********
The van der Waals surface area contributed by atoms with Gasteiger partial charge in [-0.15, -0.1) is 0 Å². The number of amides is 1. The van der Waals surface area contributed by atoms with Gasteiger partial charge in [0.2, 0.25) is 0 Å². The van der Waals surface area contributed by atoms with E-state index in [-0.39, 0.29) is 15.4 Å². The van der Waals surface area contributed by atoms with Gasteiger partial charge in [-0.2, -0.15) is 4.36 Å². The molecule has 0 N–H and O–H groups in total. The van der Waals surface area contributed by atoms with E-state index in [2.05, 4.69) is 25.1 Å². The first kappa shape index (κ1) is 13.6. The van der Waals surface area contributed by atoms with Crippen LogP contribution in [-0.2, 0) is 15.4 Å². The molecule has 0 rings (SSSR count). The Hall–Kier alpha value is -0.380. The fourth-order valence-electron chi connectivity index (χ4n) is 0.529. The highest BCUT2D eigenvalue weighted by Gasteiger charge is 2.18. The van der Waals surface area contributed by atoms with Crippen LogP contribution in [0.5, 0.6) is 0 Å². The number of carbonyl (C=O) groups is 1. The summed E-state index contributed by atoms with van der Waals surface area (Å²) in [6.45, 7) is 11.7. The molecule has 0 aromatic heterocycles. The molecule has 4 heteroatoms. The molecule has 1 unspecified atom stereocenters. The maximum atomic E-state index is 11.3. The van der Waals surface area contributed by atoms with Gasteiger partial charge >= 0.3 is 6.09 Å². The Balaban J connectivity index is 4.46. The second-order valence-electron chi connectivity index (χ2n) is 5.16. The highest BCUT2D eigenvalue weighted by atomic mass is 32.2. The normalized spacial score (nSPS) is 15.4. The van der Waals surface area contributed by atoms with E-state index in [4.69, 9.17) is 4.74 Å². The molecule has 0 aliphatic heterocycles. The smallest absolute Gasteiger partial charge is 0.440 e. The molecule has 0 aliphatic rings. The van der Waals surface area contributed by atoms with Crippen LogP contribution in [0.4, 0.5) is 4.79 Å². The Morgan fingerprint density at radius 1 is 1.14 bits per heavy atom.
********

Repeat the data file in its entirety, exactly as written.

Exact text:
The van der Waals surface area contributed by atoms with Gasteiger partial charge in [-0.15, -0.1) is 0 Å². The number of amides is 1. The van der Waals surface area contributed by atoms with Gasteiger partial charge in [0.2, 0.25) is 0 Å². The van der Waals surface area contributed by atoms with E-state index in [-0.39, 0.29) is 15.4 Å². The van der Waals surface area contributed by atoms with Gasteiger partial charge in [-0.2, -0.15) is 4.36 Å². The molecule has 0 N–H and O–H groups in total. The van der Waals surface area contributed by atoms with E-state index in [2.05, 4.69) is 25.1 Å². The first kappa shape index (κ1) is 13.6. The van der Waals surface area contributed by atoms with Crippen LogP contribution in [-0.2, 0) is 15.4 Å². The molecule has 0 rings (SSSR count). The Hall–Kier alpha value is -0.380. The fourth-order valence-electron chi connectivity index (χ4n) is 0.529. The highest BCUT2D eigenvalue weighted by Gasteiger charge is 2.18. The van der Waals surface area contributed by atoms with Crippen LogP contribution in [0.5, 0.6) is 0 Å². The number of carbonyl (C=O) groups is 1. The summed E-state index contributed by atoms with van der Waals surface area (Å²) in [6.45, 7) is 11.7. The molecule has 0 aromatic heterocycles. The molecule has 4 heteroatoms. The molecule has 1 unspecified atom stereocenters. The maximum atomic E-state index is 11.3. The van der Waals surface area contributed by atoms with Gasteiger partial charge >= 0.3 is 6.09 Å². The Balaban J connectivity index is 4.46. The second-order valence-electron chi connectivity index (χ2n) is 5.16. The highest BCUT2D eigenvalue weighted by atomic mass is 32.2. The normalized spacial score (nSPS) is 15.4. The van der Waals surface area contributed by atoms with E-state index in [4.69, 9.17) is 4.74 Å². The molecule has 0 aliphatic heterocycles. The smallest absolute Gasteiger partial charge is 0.440 e. The molecule has 0 aliphatic rings. The van der Waals surface area contributed by atoms with Crippen LogP contribution in [0.4, 0.5) is 4.79 Å². The Morgan fingerprint density at radius 1 is 1.14 bits per heavy atom.